BUENOS AIRES — Argentina’s government has hiked film subsidies by up to 25% to reflect higher production costs as inflation surges at an annual rate of 10% for a third year.
Incaa, the state film board, upped the maximum amount of subsidies to between 525,000 pesos and 2.5 million pesos ($169,000 to $805,000), depending on the project, in the first rise since August 2004.
“It was needed,” said Diego Dubcovsky, a partner with Daniel Burman in Buenos Aires production house BD Cine.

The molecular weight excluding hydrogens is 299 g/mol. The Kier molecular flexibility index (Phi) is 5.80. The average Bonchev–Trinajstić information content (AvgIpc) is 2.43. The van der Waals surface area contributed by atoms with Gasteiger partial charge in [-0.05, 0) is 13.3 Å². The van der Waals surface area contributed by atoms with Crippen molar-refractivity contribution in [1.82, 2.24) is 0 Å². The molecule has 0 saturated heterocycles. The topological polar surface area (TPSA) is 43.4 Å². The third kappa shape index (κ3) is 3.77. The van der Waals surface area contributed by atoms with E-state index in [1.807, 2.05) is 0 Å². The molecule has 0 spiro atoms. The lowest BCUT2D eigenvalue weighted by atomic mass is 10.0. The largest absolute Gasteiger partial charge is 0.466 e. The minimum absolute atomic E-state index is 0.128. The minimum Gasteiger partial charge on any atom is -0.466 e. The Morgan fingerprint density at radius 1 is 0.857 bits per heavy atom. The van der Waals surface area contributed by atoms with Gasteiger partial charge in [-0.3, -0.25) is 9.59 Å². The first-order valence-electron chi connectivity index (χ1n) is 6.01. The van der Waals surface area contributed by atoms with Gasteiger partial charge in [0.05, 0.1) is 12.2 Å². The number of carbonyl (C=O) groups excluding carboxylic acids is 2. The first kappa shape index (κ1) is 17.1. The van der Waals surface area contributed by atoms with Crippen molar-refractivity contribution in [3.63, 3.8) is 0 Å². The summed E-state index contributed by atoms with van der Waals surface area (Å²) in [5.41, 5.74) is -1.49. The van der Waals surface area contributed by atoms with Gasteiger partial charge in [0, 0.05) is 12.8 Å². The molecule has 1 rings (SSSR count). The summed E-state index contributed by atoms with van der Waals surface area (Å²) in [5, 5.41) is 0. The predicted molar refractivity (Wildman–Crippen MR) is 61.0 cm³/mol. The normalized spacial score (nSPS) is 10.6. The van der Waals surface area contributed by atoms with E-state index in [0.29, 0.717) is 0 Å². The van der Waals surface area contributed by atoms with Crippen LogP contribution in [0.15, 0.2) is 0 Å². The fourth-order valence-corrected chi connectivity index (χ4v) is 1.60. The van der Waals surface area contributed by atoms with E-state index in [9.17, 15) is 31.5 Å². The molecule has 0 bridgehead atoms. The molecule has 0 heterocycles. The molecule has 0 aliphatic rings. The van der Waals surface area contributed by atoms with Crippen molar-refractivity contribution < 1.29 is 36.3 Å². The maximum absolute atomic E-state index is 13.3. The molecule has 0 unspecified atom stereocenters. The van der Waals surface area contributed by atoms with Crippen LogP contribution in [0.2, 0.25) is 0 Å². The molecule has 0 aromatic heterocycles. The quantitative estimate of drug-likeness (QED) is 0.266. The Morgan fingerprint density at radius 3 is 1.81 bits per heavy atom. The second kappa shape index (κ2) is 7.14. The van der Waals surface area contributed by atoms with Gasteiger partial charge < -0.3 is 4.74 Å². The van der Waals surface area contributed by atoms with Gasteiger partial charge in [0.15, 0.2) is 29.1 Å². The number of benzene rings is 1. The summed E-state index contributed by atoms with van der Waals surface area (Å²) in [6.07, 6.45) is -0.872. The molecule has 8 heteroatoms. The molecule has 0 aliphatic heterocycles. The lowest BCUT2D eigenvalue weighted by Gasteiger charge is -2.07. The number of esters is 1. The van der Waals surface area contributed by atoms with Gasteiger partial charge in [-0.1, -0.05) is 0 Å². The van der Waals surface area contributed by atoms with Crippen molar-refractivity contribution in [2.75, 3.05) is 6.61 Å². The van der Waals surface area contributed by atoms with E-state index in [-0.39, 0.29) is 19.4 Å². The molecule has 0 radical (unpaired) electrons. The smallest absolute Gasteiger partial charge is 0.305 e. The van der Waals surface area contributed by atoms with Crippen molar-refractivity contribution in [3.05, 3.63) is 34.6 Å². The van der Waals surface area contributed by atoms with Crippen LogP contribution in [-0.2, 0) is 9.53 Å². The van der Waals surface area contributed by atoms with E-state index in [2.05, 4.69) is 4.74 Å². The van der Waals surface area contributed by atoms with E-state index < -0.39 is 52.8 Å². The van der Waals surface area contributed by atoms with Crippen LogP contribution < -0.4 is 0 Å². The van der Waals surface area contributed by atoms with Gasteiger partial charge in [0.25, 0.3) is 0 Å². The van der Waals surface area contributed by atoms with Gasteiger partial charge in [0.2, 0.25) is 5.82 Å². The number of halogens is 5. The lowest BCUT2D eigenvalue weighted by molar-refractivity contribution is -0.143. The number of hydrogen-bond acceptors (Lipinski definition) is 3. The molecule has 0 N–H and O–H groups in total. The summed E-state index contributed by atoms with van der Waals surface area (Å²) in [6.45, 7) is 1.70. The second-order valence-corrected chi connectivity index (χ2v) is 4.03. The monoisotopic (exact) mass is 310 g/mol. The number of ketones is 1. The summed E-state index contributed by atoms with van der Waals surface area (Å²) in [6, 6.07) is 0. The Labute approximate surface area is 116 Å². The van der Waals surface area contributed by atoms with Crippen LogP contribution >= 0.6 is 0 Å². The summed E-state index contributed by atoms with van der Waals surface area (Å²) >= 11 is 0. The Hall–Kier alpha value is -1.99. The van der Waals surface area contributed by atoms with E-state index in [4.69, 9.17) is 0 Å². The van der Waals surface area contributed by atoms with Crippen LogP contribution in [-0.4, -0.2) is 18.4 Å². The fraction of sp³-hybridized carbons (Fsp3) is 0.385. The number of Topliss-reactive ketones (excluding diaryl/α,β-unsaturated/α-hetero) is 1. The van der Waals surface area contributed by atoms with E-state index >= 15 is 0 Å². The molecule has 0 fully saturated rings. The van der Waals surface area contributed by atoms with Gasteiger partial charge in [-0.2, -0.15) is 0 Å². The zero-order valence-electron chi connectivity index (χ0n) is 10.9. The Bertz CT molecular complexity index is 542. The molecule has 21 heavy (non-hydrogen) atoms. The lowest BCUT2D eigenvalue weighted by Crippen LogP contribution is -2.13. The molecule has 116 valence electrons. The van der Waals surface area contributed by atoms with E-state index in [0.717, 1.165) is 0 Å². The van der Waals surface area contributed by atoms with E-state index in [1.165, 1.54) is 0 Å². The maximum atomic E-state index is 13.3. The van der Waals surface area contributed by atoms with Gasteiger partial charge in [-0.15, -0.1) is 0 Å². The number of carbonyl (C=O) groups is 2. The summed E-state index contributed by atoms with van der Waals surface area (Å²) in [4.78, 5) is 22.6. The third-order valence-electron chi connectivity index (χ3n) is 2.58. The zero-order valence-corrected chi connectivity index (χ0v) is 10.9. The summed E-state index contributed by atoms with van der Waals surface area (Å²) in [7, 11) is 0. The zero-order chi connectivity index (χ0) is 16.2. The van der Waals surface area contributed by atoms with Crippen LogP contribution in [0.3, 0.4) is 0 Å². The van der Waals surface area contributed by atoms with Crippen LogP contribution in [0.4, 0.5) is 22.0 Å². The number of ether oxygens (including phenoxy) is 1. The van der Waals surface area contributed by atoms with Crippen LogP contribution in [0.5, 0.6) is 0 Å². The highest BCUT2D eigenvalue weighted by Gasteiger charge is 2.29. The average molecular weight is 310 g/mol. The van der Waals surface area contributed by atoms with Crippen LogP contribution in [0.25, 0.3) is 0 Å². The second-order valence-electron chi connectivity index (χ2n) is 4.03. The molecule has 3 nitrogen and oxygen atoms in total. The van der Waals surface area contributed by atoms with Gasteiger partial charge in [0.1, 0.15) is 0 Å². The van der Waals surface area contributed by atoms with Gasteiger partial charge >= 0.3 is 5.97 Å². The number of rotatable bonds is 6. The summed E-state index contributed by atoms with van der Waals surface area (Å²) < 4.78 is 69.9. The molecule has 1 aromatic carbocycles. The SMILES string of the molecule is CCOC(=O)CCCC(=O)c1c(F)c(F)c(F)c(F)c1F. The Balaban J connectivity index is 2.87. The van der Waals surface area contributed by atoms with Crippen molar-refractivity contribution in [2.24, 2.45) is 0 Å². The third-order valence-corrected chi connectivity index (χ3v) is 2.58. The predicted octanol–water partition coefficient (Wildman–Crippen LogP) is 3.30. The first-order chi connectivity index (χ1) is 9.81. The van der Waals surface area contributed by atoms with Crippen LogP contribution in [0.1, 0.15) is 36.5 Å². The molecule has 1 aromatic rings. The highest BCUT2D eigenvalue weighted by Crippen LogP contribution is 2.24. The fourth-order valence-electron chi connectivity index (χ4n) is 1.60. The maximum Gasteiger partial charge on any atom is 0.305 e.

Salaries of film technicians went up 20% last month, and the actors union is seeking a 100% increase, he said.
“Production costs have gone up 25% over the past two years,” said Dubcovsky, who is in post-production on “Encarnacion,” a $900,000 tale of an aging sex symbol directed by Anahi Berneri (“A Year Without Love”).
Incaa provides some $26 million in credits and subsidies to 60 or so features a year. With the average budget at $1 million-$1.5 million, producers must come up with the rest of the coin elsewhere, often tapping foreign co-producers — a process that can be costly, difficult and time-consuming.